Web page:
The basic 3D technologies involved include the time based ‘time of flight’ technique on the one hand and techniques based on geometric, angle-based processes on the other. The latter includes laser triangulation, stereo vision, light stripe projection, shape from shading and white light interferometry.
In laser triangulation the object to be measured is generally probed by a line laser which creates a precise line of light through which the object is passed. A camera which is arranged at a known angle to the laser emitter records the images on the laser line and is subjected to deflection based on the geometry of the object. This allows measurement of deviating laser lines at any given time at which the object passes through the laser beam. A number of profiles are generated during this process from which a three-dimensional image is created. Thus the deviation from the undeformed laser beam for each point along the the profile is used for height information to generate a 3D image.
This height information is then colour-coded in a so-called 2.5D range map using the corresponding grey values. Some 3D cameras already calculate this information internally to give complete 3D images, thus saving processing on the host computer, whereas other systems convert the range maps via connected PCs.
Once the 2.5D range maps have been converted to real 3D point clouds, this enables balancing deviations in position and rotation of the objects in all six degrees of freedom. This means it is no longer necessary to precisely position or feed the objects mechanically. This process significantly reduces the mechanical requirements for precise feeding and ensures a high throughput rate whilst maintaining 100% inspection of all objects.
A prime requisite for conducting laser triangulation is that the object moves relative to the camera and laser emission. So-called shadowing is one of the potential problems in laser triangulation processes (see figure Shadowing.jpg). Depending on the shape of the surface, there is a risk of the laser line being blocked by higher elements of the object so that exact height information on the structures behind cannot be detected. Possible faults of shadowed areas can thus no longer be detected.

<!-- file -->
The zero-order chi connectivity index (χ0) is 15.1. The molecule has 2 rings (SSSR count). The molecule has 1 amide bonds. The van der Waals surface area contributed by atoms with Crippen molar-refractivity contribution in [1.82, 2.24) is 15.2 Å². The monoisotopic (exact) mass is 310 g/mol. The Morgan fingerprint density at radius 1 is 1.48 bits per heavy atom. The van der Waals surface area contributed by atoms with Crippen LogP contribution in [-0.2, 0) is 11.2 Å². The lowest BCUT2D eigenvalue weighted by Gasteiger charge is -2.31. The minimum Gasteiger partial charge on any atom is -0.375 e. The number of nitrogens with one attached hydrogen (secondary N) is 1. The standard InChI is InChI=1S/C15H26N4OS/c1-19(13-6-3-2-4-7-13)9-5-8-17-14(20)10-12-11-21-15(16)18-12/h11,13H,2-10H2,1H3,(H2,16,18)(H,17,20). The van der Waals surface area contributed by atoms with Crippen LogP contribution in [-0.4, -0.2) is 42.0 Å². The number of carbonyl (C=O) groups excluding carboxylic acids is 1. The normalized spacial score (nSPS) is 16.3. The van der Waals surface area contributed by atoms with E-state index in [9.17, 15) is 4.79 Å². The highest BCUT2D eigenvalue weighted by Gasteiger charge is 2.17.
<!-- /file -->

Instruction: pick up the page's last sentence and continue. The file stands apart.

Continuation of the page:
One solution to the problem is the use of several cameras which track the laser line from different angles and then merge the different data sets to a single height profile. When applying this technique, object data will only be missing if not present in one of the input data sets. Today, this merging of data from several cameras is a standard feature of modern software tools, such as those in the Common Vision Blox (CVB) Library by STEMMER IMAGING or AQSense 3DExpress.
The geometric process of stereo vision is also based on using two cameras. Similar to a pair of eyes in man, two cameras are used to record 2D images of an object. Employing the triangulation technique it is then possible to calculate a three-dimensional image from the two 2D images.
This technology also allows for movement of the objects to be measured during recording.
However, in order to clearly assign each object point of the inspected object to a pixel in the two 2D images, reference markings or random patterns on the object are prerequisites for employing stereo vision. Generally speaking it is therefore not really suitable for use in a production environment. It is, however, often encountered in the measurement of coordinates, the 3D measurement of objects, in working areas with industrial, service or mobile robot applications, as well as for 3D visualisation of working areas which are hazardous or inaccessible for persons.
Light stripe projection is also based on the triangulation method. In contrast to laser triangulation or stereo vision, 3D image processing based on light stripe projection requires static objects. The measurements, however, are extremely fast – providing measurement times of a few seconds or even only fractions of a second.
This technology operates with coded light, for example, using DLP projectors to emit light onto the object. Here, light is projected in stripes onto the object in relation to the height structure which results in a light pattern on the object which is then recorded by a camera set at a known angle (see figure light stripe.jpg, please use with source reference: Source: GFMesstechnik, Dr. G. Frankowski, Teltow/Berlin). A 3D image can be calculated based on a 2D stripe projection sequence.
Compared to a laser scanner, where the maximum light intensity is evaluated over several camera pixels, light stripe projection allows the evaluation of light intensity for each individual camera pixel. This leads to an improvement in the maximum obtainable height resolution of such systems by a factor of 2 compared with laser scanners, and, according to Dr. Gottfried Frankowski, managing director at GFMesstechnik GmbH and one of the fathers of this technology, allows for height resolutions in relation to scanning lengths in a dimension greater than 1 : 10,000.
Thanks to its high speed while capturing large measurement volumes light stripe projection is perfectly suited for industrial control tasks such as shape deviation, completeness, position of components and volume measurement.